‘Mongo Santamaria did have an LP that time,’ adds Lloyd Brevett, ‘and all those tunes like “Prince Duke,” “Pussy Cat” and “Christine Keeler” [came from the LP].’

‘We play the songs as it had been played,’ explained Roland, ‘but we arrange it and play the ska thing our style. We don’t copy the solos.’

Jazz was always the biggest source of inspiration for the Skatalites and members duly covered songs that moved them, such as Roland’s take on Horace Silver’s ‘Forest Flowers,’ or his adaptation of Duke Ellington’s ‘Caravan’ as ‘Skaravan.’ Alphonso spoke of his joy in sharing the stage with Count Basie’s band in Nassau, and gave John Coltrane his utmost admiration. Similarly, Lester Sterling named Miles Davis, Dizzy Gillespie, Cannonball Adderley and Sonny Stitt as musicians he was thrilled to see performing.

Although the bulk of their work was recorded at Studio One, the Skatalites also cut material for the other leading producers of the ska years. ‘We didn’t sign any contracts with anyone, so we were free,’ Roland Alphonso clarified. ‘We work with Duke Reid and King Edwards also; we did some for Prince Buster too, but Coxsone get the most, cos I sign [a] contract with him.’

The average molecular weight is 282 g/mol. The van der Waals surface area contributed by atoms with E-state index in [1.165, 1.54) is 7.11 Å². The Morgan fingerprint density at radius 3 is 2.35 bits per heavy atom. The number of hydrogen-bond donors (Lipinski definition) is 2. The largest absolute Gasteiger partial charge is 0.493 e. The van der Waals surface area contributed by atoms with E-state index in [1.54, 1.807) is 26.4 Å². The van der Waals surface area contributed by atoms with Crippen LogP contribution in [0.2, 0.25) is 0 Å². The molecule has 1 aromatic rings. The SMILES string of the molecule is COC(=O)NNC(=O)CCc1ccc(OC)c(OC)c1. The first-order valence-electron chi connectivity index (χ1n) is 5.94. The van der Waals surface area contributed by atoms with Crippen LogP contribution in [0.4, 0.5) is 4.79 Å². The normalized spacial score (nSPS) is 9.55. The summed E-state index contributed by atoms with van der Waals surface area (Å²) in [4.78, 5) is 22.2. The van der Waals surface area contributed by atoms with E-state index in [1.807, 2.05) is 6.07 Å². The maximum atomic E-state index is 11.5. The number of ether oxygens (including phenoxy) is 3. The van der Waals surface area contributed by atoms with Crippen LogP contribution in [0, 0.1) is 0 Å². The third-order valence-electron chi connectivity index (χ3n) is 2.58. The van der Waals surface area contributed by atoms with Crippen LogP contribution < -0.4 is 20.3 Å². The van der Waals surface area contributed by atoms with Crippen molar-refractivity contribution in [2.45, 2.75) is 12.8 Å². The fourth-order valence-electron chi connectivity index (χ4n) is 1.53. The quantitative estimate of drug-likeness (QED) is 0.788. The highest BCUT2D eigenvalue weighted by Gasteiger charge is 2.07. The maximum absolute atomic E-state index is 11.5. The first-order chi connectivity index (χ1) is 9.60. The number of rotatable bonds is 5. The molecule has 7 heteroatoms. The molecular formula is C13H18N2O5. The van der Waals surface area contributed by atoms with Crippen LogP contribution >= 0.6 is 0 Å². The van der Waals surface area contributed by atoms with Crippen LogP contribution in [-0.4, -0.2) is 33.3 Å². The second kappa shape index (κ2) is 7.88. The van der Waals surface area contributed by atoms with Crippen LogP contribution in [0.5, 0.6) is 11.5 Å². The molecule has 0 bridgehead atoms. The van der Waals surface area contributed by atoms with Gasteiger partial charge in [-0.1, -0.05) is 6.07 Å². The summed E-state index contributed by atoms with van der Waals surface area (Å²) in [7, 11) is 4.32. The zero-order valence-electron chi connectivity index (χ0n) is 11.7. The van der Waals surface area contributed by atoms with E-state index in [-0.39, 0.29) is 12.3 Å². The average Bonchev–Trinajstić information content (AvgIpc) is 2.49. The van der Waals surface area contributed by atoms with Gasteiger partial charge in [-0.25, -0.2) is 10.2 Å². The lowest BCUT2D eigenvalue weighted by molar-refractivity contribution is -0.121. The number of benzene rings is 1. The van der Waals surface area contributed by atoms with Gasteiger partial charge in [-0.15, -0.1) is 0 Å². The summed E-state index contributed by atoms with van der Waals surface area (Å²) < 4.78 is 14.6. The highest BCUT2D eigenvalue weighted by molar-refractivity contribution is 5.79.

Coxsone once said he was powerless to stop Duke Reid offering better money to the Skatalites, even though the group members were not supposed to record outside Studio One, according to his understanding of their contractual agreements. ‘Whatever it costs, Duke would find the money,’ Dodd grumbled. ‘Even if I had a contracted artist, Duke would still insist and use them, like Don Drummond and Roland was contracted to me, but after a while you realise the man is a musician and that’s the only way he could really earn, so you let him play, which is different from vocalists.’ Despite this protestation, Dodd says he and Reid exchanged Skatalites songs during a period of difficulty: Dodd recorded Drummond’s ‘Green Island’ but gave it to Reid to release, while Reid allowed Dodd to handle his recording of Drummond’s ‘Eastern Standard Time.’ Singer Chenley Duffus also revealed that Dodd gave Reid a helping hand when the former policeman was down on his luck: ‘When Duke Reid wasn’t making any hit, Coxsone sent about a dozen of his artists, including me, on a session for Duke Reid. I did a song called “Bitter Rose,” which is on the flipside of “Reload” with the Skatalites, a wicked instrumental for Duke Reid.’